(updated 5-10-17) Andrews Bait Shop and More (479-272-4025) reported the bream are biting really well. Crickets are working best. Crappie reports were not too good, but they are catching up to expectations. Bass reports coming in as pretty good below the dam. Also, they reported some bow fishing of far this past weekend and successful results.
(updated 5-3-17) Good Ole Boys Trading Post (479-272-4710) said earlier this there was too much wind and water on the lake and too dangerous for anglers to be out. No reports.
As of Wednesday, the Army Corps of Engineers reports the lake’s elevation was 579.68 feet msl (flood pool – 578.00 msl).
(updated 5-10-17) Todd Gadberry at Mountain Harbor Resort and Spa (870-867-2191/800-832-2276 out of state) said water temperature is ranging 72-76 degrees. The water is clearing and the lake is at 580.07 as of Tuesday. Black bass are still very good and being caught with frog-style baits, Super Fluke Jr.’s and topwater baits. Main lake and secondary points have been the most productive. Walleye are still very good and being caught on small crankbaits, spoons and green soft plastics on main lake and secondary points. Stripers are good on Alabama rigs and live bait. The central part of the lake is the best area for these fish. Bream are very good in water 15-25 feet deep on crickets and worms. Crappie are good. Try using minnows or crappie jigs at depths around 8-12 feet deep fished near brush. Catfish are very good on live bait and cut bait. Try depths of 15-20 feet. Call the Mountain Harbor guides – Mike Wurm (501-622-7717), Chris Darby (870-867-7822) or Jerry Bean (501-282-6104) – for more information.
(updated 5-10-17) Phillip Kastner of Trader Bill’s Outdoors Sports said on US97 that he heard a good report of topwater bite. He said he knows they’re dropping the bottom out of these lakes high with water, but that just means it’s going to pull those fish further out to the points, and topwaters and swimbaits were working. These fish were caught within sight of the mouth of Crystal Springs, in the middle of the lake across from the mouth of Crystal, around the camper islands and around the side of Buckville. A lot of fish have moved out of the guts of pockets, they’re moving out more toward the lake because the water is dropping. Kastner said he also had a report of a bunch of stripers caught on the lake as well, and those fish came up breaking.
Kastner adds, “Thank goodness the majority of spawn is over for bass. I don’t see the water falling out as much of an issue because the black bass spawn is over.” He expects this to end up being a good spawn. The fry have plenty of places to hide, plenty of water up in the buckbrush, and on Ouachita there is still a great stand of moss in 5-6 feet of water, giving the fry plenty of places to hide and survive the big predators.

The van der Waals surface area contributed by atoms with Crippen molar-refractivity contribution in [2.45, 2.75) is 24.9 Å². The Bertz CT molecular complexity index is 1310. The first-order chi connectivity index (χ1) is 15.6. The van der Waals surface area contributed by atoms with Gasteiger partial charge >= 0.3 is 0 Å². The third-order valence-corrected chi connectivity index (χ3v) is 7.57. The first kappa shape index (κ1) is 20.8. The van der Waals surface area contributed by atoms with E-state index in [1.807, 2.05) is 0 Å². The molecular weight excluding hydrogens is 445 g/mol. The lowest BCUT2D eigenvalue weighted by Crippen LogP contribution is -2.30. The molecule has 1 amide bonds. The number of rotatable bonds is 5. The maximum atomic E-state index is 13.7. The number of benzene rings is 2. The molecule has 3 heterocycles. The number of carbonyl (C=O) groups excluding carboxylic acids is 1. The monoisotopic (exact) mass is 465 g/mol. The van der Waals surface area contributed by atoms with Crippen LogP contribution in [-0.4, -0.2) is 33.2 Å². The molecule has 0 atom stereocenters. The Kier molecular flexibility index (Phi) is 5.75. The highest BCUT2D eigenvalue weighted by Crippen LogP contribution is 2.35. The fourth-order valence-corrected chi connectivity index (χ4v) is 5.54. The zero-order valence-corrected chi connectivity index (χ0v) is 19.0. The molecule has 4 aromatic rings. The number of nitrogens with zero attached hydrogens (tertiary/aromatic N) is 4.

The bluegill spawn is starting to swing. The full moon of May is typically the big month for the bream to move to the bank and make beds. Kastner said he was really worried about the high, muddy water messing that up. If you’re still looking for bream beds, you need to be in the middle to the lower part of the lake. He believes the upper part of the lake is messed up because of all the color, the mud, in the water. If you’re going to go bream bed fishing this weekend, you need to be on the lower half of the lake, look in the guts of pockets where the water is fairly clear, you ought to be able to see them. From Brady down is where he plans to focus. Also, a lot of times when the bream move up on the banks, the catfish are going to chase them up there too because they are a food source. The bass are going to be biting on them as well because the bass are guarding fry and the bream are a natural predator, so a bream-colored crankbait, a bream-colored jig, anything like that will play into fishing for bass, too.
Blue Mountain Lake
As of Wednesday, the Army Corps of Engineers reports the lake’s elevation was 389.86 feet msl (flood pool – 384.00 msl).
Bear Creek Lake
(updated 5-10-17) Natalie Faughn, ranger at Mississippi River State Park (870-295-4040), said bream are biting hard on crickets at Bear Creek. Crappie activity is also beginning to pick up on live bait. Hoping for some more good reports this week, as the weather is supposed to cooperate through Friday. Remember, Mississippi River State Park’s Visitor Center sells bait including minnows, crickets, various worms, and artificial bait. Natalie also says that if anybody is fishing on Bear Creek or Storm Creek and would like to submit their own fishing report, please call the State Park number listed above or call the Ranger at (870) 821-2005.
Maddox Bay Landing (870-462-8317) has closed.
Storm Creek Lake
(updated 5-10-17) Mississippi River State Park (870-295-4040) said not as much activity on Storm Creek as there is at Bear Creek Lake. Minimal activity for bank fishermen, and some bass activity for boat fishermen but not anything spectacular. If anybody is fishing on Storm Creek and would like to submit their own fishing report, please call the State Park number listed above or call the Ranger at (870) 821-2005.